Implement Recommendations of the Comprehensive Plan or Stand-Alone Plan(s)

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Implementation Plan Components from the Natural Hazard and Climate Change Adaptation Tool Kit

If a comprehensive plan recommends the adoption of higher regulatory standards or ordinance changes, the Delaware Code mandates that it must be accomplished within 18 months of plan adoption. However, barriers such as inadequate funding, staffing, and timeline can hinder execution of many other aspects of plans. Delaware Sea Grant’s Natural Hazard and Climate Change Adaptation Tool Kit for Delaware Communities recommends that local governments consider needs related to administration and staffing, implementation steps and timeline, financing and budget, monitoring, and alignment with existing priorities.

To plan for long-term costs associated with implementing flood-ready projects as recommended in a comprehensive or other plan, a local government should consider preparing a Capital Improvement Plan (CIP). A CIP is a plan for capital expenditures of a government to be incurred each year over a fixed period of future years. While policy guidelines vary, capital projects are generally expenditures for infrastructure, buildings and facilities, equipment, and land that tend to be expensive (over a certain dollar amount), non-recurring, and have a useful life expectancy of more than one year. Construction projects that are designed to protect, keep water away, or improve infrastructure resiliency may require borrowing of funds that can be included in a town’s CIP.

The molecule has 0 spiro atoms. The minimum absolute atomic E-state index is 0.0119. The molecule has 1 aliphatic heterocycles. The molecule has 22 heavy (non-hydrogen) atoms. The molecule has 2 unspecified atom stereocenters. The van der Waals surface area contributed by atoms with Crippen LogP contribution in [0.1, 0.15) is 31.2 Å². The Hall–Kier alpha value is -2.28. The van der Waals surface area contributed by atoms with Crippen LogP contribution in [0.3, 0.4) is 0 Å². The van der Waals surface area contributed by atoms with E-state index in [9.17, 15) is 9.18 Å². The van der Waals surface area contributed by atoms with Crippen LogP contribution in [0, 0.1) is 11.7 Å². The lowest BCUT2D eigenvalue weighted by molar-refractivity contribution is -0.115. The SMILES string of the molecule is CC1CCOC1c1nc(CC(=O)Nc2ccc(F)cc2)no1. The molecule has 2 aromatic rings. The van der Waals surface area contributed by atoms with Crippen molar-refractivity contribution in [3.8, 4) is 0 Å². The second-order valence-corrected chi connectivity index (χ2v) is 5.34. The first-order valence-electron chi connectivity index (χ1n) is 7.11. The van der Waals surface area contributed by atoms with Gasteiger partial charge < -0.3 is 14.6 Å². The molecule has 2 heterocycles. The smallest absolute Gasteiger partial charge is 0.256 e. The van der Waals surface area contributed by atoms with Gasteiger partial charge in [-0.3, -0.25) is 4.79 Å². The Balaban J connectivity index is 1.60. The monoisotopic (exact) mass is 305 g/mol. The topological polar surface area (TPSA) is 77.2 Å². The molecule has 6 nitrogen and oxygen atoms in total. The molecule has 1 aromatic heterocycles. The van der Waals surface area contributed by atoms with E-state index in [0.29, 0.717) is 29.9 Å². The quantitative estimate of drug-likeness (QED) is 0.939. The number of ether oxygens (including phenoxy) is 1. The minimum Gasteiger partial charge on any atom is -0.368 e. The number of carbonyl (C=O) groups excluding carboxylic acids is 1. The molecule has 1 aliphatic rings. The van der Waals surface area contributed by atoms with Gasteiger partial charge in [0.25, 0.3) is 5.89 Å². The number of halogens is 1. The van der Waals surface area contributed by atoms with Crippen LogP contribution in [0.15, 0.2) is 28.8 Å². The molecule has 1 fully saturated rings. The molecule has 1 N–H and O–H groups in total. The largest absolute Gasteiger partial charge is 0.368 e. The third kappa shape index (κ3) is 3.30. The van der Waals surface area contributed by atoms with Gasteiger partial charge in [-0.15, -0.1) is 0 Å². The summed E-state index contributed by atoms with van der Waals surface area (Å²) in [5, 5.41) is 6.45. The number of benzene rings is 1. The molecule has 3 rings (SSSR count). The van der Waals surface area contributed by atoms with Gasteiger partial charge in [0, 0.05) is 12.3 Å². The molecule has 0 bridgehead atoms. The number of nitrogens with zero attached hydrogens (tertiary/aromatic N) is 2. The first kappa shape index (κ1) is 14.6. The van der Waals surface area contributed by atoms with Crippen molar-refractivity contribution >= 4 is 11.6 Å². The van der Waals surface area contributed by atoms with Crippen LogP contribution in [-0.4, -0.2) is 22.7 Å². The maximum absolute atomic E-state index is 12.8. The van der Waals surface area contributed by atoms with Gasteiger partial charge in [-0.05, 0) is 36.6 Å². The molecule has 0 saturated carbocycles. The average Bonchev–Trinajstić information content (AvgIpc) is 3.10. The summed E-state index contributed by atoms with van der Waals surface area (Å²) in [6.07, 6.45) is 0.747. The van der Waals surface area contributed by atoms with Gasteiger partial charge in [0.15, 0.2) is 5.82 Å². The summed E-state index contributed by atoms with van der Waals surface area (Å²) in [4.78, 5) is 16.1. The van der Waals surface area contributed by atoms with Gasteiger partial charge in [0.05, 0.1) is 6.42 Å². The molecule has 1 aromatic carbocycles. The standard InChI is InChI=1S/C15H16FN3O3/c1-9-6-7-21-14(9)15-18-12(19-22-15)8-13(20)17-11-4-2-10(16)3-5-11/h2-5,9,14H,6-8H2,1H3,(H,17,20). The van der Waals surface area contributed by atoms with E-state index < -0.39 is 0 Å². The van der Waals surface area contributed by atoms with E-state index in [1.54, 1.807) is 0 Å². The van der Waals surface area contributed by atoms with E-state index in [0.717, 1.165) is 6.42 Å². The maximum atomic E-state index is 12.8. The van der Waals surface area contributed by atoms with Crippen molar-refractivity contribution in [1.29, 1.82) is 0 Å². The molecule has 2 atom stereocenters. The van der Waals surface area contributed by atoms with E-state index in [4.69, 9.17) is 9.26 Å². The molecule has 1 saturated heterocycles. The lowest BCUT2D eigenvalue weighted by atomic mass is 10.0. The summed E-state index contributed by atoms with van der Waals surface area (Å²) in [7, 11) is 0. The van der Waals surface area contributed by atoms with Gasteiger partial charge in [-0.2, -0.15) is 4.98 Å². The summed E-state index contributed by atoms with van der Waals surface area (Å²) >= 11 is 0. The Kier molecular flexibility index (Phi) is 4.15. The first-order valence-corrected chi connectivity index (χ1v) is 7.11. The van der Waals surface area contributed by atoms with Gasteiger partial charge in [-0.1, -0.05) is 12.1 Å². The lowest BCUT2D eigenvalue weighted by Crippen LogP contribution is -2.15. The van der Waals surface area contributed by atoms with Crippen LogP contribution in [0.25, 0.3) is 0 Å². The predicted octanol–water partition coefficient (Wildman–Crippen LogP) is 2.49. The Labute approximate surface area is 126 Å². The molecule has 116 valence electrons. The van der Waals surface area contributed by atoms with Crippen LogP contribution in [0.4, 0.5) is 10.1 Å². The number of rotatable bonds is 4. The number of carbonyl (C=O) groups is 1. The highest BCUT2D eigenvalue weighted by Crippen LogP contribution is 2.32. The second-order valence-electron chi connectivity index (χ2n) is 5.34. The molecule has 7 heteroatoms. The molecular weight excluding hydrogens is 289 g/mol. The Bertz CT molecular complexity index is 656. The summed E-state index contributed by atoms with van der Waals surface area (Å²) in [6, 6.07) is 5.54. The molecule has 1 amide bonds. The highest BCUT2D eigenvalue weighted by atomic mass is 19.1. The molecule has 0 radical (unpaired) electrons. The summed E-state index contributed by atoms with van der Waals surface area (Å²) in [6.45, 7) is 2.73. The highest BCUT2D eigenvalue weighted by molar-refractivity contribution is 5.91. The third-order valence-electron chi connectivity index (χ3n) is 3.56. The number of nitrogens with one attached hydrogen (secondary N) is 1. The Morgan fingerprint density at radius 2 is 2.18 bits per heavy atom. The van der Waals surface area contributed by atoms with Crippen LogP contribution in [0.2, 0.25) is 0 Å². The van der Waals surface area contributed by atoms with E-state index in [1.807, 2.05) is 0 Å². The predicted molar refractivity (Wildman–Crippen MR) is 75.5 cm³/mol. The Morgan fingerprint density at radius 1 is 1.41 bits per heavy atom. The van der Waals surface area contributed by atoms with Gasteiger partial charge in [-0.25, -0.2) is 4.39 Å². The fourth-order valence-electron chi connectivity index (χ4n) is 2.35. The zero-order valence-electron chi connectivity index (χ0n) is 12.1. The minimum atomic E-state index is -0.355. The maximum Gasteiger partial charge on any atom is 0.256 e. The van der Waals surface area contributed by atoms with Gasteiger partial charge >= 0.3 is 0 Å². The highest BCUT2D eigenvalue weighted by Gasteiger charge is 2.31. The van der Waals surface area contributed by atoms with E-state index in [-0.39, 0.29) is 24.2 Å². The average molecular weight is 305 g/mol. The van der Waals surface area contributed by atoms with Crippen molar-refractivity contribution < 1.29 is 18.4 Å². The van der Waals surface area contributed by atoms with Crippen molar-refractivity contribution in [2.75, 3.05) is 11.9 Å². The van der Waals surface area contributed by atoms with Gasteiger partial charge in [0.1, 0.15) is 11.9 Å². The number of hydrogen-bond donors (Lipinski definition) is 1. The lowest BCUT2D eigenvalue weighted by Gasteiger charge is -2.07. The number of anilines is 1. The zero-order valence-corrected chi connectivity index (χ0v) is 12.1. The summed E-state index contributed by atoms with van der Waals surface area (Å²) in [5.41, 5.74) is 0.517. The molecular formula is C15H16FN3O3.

In addition, local government capital funds may be used as a match to apply for federal or state grants that fund structural flood hazard mitigation projects, drainage system improvements, property acquisition, and other investments in flood resilience. CIPs can also be used to direct investment to Level 1, 2, and infill development areas that are away from high-risk flood areas and that are designated for growth and (re)development—consistent with the Delaware Strategies for State Policies and Spending.

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